It doesn’t appear that CAS Hewlett has a website, but they’ve been doing the Stanford “audits” for at least 10 years, so obv they’re legit. PwC and KPMG both have offices on Antigua but Stanford preferred to stay with its “trusted firm”. Totally understandable.
And the best part? The founder of the firm, Charlesworth “Shelly” Hewlett died in January, approximately a month before the story broke on the Ponz de Stanford.
This all adds up to who-the-fuck-knows if audits were even occurring and for us to speculate if Shelly needed to get got because Stan knew that the poo and fan were coming together. Just sayin’.

PCAOB: The Rodney Dangerfield of Bureaucracies

pcaob.gif It’s tough being part of a bureaucracy, especially if you’re doing something as glamarous as babysitting auditors. The CIA, FBI, NSA have got it easy. You get to catch bad guys, use guns, and Hollywood makes movies about you. Aside from the warrantless wiretaps and otherwise general big brotherishness, it’s cool.
The PCAOB doesn’t get that luxury. They get to poke around auditors’ work and then tell them how much they suck at it. Not so fun for anybody. They also get to write auditing standards. Take the watchdog aspect, multiply it times infinity, and that’s about the amount fun we’re talking about for writing rules on auditing.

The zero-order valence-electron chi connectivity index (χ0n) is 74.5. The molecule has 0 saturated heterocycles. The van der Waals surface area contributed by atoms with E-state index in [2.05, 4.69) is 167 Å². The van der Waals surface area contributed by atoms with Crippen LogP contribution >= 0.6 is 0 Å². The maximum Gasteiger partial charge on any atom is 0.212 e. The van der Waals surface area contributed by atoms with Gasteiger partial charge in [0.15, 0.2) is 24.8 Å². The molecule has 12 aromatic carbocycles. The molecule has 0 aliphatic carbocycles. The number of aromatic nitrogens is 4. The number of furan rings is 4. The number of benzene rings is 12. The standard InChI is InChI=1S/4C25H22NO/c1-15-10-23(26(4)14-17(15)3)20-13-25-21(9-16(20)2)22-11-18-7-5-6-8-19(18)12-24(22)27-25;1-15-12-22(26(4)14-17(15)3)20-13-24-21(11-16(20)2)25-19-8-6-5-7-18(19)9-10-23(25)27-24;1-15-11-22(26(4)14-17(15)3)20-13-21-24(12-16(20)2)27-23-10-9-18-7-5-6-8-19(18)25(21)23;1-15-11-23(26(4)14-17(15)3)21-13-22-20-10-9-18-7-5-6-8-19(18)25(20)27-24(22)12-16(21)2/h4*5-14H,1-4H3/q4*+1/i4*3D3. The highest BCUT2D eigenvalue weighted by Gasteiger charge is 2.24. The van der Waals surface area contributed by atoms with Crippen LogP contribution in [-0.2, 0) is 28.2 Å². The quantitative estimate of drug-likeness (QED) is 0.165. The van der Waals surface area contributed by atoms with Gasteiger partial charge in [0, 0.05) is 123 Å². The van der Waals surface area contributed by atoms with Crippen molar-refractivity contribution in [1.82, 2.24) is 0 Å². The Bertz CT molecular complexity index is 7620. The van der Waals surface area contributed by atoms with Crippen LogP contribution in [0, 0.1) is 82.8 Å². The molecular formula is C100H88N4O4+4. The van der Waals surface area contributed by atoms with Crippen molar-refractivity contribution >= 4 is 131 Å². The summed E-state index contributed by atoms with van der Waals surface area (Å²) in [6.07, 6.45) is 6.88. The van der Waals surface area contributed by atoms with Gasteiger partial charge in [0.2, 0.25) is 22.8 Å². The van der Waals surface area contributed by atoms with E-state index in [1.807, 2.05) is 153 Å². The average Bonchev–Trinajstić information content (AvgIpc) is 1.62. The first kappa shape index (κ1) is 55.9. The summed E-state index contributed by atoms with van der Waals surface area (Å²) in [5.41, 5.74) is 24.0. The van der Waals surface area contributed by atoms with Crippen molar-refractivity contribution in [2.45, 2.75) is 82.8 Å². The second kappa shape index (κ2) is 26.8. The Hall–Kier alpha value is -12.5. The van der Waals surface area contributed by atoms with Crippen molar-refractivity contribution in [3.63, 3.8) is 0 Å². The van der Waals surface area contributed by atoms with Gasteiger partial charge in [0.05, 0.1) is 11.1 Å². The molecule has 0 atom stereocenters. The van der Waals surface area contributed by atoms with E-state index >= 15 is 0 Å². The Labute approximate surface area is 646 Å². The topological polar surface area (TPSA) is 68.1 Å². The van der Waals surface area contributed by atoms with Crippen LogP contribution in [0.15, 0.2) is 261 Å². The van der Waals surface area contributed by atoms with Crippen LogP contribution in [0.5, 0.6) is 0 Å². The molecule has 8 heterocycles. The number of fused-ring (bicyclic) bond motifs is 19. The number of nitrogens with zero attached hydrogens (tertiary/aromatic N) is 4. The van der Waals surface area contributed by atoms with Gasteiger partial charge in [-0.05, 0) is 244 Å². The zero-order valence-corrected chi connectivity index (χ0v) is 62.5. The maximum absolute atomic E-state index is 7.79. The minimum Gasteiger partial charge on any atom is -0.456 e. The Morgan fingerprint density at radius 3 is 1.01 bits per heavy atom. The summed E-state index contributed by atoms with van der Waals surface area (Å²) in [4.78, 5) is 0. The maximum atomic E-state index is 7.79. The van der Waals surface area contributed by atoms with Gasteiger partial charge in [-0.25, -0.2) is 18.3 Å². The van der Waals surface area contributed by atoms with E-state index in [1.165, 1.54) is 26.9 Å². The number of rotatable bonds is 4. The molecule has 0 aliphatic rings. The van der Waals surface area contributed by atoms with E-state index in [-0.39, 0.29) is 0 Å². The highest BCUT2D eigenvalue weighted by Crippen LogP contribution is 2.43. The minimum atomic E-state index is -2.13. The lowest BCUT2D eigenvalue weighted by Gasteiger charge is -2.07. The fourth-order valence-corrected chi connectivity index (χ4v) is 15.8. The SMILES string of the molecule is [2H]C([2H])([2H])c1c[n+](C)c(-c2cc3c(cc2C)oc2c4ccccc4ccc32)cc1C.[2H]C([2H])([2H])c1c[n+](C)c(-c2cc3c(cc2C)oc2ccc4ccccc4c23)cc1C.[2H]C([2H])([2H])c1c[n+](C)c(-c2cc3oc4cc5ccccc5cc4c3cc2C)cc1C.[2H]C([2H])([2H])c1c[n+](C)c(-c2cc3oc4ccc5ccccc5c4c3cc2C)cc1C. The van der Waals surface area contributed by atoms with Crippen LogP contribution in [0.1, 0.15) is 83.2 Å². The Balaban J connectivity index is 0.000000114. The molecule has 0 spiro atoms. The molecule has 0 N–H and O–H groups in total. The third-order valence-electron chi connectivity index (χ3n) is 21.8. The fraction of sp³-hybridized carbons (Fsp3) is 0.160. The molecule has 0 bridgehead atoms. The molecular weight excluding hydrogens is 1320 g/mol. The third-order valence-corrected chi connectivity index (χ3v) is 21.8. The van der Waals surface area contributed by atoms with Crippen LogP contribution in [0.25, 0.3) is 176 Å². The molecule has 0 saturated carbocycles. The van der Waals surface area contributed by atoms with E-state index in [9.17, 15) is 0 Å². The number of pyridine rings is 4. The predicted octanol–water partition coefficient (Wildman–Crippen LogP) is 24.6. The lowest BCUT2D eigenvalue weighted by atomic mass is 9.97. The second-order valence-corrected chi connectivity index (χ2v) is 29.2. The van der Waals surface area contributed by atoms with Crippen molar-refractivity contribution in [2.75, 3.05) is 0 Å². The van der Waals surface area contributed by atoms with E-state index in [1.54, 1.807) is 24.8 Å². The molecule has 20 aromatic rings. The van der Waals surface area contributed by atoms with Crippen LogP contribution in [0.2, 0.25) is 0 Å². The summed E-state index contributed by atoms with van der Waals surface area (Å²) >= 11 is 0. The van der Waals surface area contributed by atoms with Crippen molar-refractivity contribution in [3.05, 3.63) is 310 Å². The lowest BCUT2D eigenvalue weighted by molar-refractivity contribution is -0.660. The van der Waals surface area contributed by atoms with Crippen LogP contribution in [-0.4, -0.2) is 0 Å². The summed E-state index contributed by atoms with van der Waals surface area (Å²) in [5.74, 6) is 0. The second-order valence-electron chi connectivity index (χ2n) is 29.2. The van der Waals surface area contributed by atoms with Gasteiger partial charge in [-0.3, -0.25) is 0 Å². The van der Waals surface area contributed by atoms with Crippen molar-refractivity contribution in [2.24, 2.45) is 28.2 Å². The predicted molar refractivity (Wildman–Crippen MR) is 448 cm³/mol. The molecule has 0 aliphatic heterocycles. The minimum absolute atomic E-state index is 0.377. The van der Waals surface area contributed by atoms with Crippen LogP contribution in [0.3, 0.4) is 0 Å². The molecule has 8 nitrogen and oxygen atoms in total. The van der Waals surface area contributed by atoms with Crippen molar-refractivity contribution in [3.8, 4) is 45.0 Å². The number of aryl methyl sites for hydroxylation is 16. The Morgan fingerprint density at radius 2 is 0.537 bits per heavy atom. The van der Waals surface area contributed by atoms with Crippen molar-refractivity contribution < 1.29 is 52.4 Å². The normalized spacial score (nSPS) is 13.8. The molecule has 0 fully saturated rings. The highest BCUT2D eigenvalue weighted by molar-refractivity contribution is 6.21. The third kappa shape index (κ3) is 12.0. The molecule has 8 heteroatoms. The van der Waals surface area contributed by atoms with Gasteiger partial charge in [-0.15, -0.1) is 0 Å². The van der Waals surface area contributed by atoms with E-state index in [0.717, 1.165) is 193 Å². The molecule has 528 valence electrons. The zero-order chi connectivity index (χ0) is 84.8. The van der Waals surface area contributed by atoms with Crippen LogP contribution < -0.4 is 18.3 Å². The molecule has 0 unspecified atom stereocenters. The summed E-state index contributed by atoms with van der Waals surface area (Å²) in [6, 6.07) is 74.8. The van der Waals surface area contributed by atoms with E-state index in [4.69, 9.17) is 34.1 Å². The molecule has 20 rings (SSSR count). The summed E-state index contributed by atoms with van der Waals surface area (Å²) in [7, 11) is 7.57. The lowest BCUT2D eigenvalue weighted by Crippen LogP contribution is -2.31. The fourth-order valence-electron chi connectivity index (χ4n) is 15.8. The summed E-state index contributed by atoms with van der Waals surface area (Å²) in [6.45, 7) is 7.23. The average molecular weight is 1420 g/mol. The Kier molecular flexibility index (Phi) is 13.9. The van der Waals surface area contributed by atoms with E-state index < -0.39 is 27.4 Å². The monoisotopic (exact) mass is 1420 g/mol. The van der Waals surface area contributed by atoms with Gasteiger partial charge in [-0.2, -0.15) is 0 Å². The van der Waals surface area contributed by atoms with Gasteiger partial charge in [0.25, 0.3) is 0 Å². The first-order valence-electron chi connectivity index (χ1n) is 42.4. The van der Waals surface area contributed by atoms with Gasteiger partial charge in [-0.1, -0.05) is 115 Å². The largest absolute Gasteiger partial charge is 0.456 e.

But now people are saying they’re too slow in writing these I-already-want-to-kill-myself boring rules? Yep:

“Given how little they’ve accomplished in the standards-setting area, they don’t get a passing grade,” says Lynn Turner, a former chief accountant for the SEC.
Turner says he and a group of investor advocates wrote to the PCAOB in 2004, asking it to improve fraud standards. But the work remains undone, he says.
Bill Gradison, the board member whose term expires in October, calls the criticism fair. “We’ve been much slower than other standards writers,” he says.
By comparison, the International Auditing and Assurance Standards Board, which sets international auditing standards, among other duties, finished revising its own standards in March. The process, which included 37 standards, took about five years

Man, now comparisons to the Europeans. They’re looking for some new blood at the PCAOB though, since Mark Olson is retiring as Chairman and another board member’s term is expiring.
But don’t you go calling them lazy! “the PCAOB is taken seriously by the auditing community and deserves credit for trying. ‘Anyone who says it isn’t is off the wall,'”
What a ringing endorsement.